Hope, Keynes taught us, is the elixir of a thriving society. In these times, when hope is in short supply, we urgently need to know more: How is hope evoked? Why is it sustained for a while, and then unexpectedly lost? How can hope be renewed? These questions were explored brilliantly by the great twentieth century development economist and scholar of Latin American development, Albert Hirschman. Here are three of his crucial insights.
First, Hirschman conceived of development as an unbalanced process, with leads and lags. Tolerance for imbalances, he argued:
“… is like a credit that falls due at a certain date. It is extended in the expectation that eventually the disparities will narrow again. But if the expectation does not occur, there is bound to be trouble and, perhaps, disaster…… Non-realization of the expectation that my turn will soon come will at some point result in my ‘becoming furious’, that is in my turning into an enemy of the established order…… No particular outward event sets off this dramatic turnaround”.
Second, Hirschman conceived as the development process as involving two complementary tasks:
“The first of the two tasks is the unbalancing function, the entrepreneurial function, the accumulation function. Increasing social and income inequalities are an important part of this picture…..In time, pressures will arise to correct some of these imbalances, to improve the welfare and position of groups that have been neglected or squeezed, and at redistribution of wealth and income in general. This is the ‘equlibrating’ distributive, or reform function….”.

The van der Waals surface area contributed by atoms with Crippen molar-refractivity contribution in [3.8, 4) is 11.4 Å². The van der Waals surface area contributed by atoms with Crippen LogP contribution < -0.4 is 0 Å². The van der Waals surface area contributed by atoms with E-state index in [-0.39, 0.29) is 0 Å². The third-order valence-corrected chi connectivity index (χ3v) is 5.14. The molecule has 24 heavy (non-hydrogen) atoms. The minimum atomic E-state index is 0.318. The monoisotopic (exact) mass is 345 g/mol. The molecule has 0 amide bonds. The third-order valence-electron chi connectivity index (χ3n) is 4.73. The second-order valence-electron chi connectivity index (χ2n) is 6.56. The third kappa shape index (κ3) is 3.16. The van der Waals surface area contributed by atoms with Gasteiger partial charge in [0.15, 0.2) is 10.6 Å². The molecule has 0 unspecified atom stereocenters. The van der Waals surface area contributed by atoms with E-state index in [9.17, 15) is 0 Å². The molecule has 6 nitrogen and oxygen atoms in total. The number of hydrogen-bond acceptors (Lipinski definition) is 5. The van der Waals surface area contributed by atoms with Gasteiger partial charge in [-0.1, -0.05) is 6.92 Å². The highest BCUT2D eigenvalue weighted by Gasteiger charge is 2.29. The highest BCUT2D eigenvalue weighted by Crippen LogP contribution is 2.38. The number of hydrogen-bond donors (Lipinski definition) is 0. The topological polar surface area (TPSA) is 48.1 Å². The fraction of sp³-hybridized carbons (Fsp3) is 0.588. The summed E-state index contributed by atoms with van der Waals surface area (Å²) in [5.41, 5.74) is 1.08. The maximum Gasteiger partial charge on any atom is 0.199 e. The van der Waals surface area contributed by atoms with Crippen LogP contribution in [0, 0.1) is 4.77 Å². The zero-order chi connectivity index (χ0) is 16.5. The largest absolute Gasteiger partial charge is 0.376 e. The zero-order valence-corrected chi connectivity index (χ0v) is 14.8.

In an orderly universe, policymakers would alternate between the two functions, giving emphasis to the response which best fits the moment. But that is not how growth, Hirschman-style works in practice. Hence his third crucial insight:
“The appearance of the reform function on the stage at the right time and with the right strength is not in any reliable fashion co-ordinated with the entrepreneurial function and its performance. In fact while the performance of both functions (in some proper sequence) may be ‘objectively’ essential for the growth process, their protagonists are more often than not determined adversaries….. When reformers enter the stage they may well be full of invective against the entrepreneurial groups, who will return the compliment….”.
As Hirschman underscores, a renewal of hope comes when societies embrace an encompassing, inclusive vision which transcends the invective between growth and reform champions that characterizes so much of contemporary discourse.
For a more in-depth exploration of the above, here is a link to the paper I presented in October 2018, at the Second Conference on Hirschman’s Legacy: A Bias for Hope. (The paper includes an application of the above ideas to the case of South Africa.)